Pete Wargent blogspot

Co-founder & CEO of AllenWargent property buyer's agents, offices in Brisbane (Riverside) & Sydney (Martin Place), & CEO of WargentAdvisory (providing subscription analysis, reports & services to institutional clients).

5 x finance/investment author - 'Get a Financial Grip: a simple plan for financial freedom’ (2012) rated Top 10 finance books by Money Magazine & Dymocks.

"Unfortunately so much commentary is self-serving or sensationalist. Pete Wargent shines through with his clear, sober & dispassionate analysis of the housing market, which is so valuable. Pete drills into the facts & unlocks the details that others gloss over in their rush to get a headline. On housing Pete is a must read, must follow - he's one of the finest property analysts in Australia" - Stephen Koukoulas, MD of Market Economics, former Senior Economics Adviser to Prime Minister Gillard.

"Pete is one of Australia's brightest financial minds - a must-follow for articulate, accurate & in-depth analysis." - David Scutt, Business Insider, leading Australian market analyst.

"I've been investing for over 40 years & read nearly every investment book ever written, yet I still learned new concepts in his books. Pete Wargent is one of Australia's finest young financial commentators." - Michael Yardney, Australia's leading property expert, Amazon #1 best-selling author.

"The most knowledgeable person on Aussie real estate markets - Pete's work is great, loads of good data & charts, the most comprehensive analyst I follow in Australia. If you follow Australia, follow Pete Wargent" - Jonathan Tepper, Variant Perception, Global Macroeconomic Research, author of the New York Times bestsellers 'End Game' & 'Code Red'.

"The level of detail in Pete's work is superlative across all of Australia's housing markets" - Grant Williams, co-founder RealVision - where world class experts share their thoughts on economics & finance - author of Things That Make You Go Hmmm, one of the world's most popular & widely-read financial publications.

"Wargent is a bald-faced realty foghorn" - David Llewellyn-Smith, 'MacroBusiness'.

Wednesday, 13 January 2016

New mortgage size hits record high

Investors replaced by owner-occupiers

Australia's largest and most recently listed mortgage aggregator Australian Finance Group (AFG) released its December 2015 quarter Mortgage Index, which now again includes figures at the state level.

The index, which is not seasonally adjusted, showed a solid 7 per cent increase in the volume of mortgages sold from the prior corresponding period, up from $12.9 billion in December 2014 to $13.8 billion last quarter.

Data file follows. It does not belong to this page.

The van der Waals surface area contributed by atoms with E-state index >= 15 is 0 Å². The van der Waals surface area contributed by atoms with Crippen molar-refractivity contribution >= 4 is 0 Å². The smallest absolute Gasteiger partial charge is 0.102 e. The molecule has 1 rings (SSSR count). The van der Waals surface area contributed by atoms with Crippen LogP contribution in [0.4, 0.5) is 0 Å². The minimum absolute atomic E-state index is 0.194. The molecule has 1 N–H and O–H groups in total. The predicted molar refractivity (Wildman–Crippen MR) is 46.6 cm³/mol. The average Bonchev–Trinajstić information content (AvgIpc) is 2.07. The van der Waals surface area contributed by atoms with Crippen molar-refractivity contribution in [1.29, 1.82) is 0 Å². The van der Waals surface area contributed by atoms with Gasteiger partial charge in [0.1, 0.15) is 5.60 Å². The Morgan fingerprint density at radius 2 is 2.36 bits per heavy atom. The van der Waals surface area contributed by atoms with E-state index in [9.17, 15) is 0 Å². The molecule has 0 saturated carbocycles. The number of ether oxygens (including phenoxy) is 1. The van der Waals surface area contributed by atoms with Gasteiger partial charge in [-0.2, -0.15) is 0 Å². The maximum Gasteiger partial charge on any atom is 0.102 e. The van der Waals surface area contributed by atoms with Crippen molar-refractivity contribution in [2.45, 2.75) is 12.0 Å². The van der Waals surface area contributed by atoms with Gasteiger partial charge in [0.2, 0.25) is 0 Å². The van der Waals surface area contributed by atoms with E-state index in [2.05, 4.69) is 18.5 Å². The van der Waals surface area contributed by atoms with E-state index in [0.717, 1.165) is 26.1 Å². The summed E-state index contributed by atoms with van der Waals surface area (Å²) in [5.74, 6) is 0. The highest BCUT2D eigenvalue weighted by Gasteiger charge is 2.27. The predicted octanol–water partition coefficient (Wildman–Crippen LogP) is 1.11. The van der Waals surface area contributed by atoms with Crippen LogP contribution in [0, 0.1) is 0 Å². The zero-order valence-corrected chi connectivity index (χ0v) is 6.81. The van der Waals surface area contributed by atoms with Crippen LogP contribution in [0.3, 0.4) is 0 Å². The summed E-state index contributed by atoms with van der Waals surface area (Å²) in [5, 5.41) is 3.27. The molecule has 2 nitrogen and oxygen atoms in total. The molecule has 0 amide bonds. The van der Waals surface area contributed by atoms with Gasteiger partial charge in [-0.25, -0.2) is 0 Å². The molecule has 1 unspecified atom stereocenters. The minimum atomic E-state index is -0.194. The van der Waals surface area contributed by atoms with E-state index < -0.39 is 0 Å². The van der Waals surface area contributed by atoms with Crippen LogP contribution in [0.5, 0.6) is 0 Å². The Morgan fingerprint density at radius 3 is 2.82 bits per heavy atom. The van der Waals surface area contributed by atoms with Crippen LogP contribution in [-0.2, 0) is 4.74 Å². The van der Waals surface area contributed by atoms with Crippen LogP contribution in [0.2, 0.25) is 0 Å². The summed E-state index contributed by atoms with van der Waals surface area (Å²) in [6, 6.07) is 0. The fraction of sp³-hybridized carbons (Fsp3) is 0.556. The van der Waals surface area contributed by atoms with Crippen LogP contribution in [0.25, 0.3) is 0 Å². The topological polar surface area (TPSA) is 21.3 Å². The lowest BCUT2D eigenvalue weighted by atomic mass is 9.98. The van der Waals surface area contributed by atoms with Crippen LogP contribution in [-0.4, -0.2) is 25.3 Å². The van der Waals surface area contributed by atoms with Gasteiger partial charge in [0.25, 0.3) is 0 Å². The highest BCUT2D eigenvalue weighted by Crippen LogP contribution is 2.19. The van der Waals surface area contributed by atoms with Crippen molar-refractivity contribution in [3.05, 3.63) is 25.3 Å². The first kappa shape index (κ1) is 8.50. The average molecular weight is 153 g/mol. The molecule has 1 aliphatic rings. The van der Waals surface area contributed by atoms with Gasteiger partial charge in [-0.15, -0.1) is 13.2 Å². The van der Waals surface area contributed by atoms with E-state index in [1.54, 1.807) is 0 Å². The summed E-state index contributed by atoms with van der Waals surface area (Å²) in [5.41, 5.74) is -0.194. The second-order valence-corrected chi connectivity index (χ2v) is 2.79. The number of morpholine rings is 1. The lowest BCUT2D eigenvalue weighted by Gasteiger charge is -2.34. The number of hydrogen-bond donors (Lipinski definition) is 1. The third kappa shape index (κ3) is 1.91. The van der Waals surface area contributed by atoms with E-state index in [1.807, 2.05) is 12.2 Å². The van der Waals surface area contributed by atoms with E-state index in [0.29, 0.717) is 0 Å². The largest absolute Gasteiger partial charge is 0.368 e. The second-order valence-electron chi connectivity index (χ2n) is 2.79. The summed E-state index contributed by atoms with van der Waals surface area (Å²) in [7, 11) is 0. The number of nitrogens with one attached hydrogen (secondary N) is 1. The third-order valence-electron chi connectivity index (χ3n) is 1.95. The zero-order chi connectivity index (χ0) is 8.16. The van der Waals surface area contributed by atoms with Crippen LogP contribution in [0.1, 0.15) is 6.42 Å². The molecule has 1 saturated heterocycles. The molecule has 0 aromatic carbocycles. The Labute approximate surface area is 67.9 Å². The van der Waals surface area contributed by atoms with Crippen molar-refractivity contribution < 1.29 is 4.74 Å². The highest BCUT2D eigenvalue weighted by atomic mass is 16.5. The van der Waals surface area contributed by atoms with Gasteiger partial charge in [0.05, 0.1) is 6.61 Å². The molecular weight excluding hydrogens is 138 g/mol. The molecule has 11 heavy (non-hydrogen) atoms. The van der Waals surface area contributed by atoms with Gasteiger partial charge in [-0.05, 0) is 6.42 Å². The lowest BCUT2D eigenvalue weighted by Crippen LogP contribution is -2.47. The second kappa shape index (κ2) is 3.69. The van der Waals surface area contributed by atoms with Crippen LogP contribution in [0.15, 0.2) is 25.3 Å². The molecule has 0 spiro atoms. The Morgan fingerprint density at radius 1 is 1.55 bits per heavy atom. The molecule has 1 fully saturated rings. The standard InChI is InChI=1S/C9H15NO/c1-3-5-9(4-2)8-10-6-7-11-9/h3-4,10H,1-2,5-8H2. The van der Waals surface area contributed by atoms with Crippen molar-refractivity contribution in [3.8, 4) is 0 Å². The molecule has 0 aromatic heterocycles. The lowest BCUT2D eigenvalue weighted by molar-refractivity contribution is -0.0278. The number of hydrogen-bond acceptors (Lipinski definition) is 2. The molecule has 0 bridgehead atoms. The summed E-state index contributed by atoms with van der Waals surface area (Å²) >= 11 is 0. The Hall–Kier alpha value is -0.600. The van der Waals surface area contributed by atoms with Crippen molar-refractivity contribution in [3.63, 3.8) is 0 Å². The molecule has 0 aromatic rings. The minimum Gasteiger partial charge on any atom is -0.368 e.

This was in spite of the investor share of the market continuing to decline, with this sector slinking back down to a 6 year low.

Investor loan volumes are expected to stabilise from here, with the impact of tighter lending rates for investors and tougher lending criteria now largely baked in. 

The investor segment of the market had clearly become overheated in 2013, contributing to slowing rental growth.

State versus state

At the state level, AFG recorded more than $5 billion of mortgages written in New South Wales for the third time, as the state saw mortgage volumes up by 12 per cent from one year ago.

The data series adds further weight to the suggestion that the Melbourne market may be set for a bright 2016, with mortgage volumes in Victoria up by nearly 18 per cent over the year in rising to a new high, despite the final quarter of the year being a short one due to the Christmas break.

Mortgage volumes written also increased by 13 per cent over the year in South Australia, but have declined in Western Australia (-10 per cent) and the Northern Territory (-21 per cent respectively).

Mortgage sizes have soared

The average size of mortgage written continues to rise, up by 20 per cent over the past three years to a fresh all-time high of $476,479.

The average size of mortgage written in NSW increased to a new high of $583,708, with mortgage sizes also rising by around 7 per cent over the past year in Victoria, Queensland, and South Australia. 

The wrap

While AFG's index may be distorted by changes in market share, meaning that users should be wary of premature extrapolation, the figures do provide further hints as to what to expect in the year ahead.

It is evident that markets will increasingly be driven forward by owner-occupiers rather than investors, while the market in Melbourne continues to defy...well, people like me, I suppose, who felt that the market have may peaked some years ago.

Overall, APRA's cooling measures appear to have worked and the property market seems to have calmed after the frenzy we saw around April and May last year, particularly in Sydney.

That said, mortgage volumes - and particularly mortgage sizes - have to date remained very high, with owner-occupiers plugging most of the gap being left by investors. Accordingly, we might expect to see a more sustainable and balanced market going forward in 2016.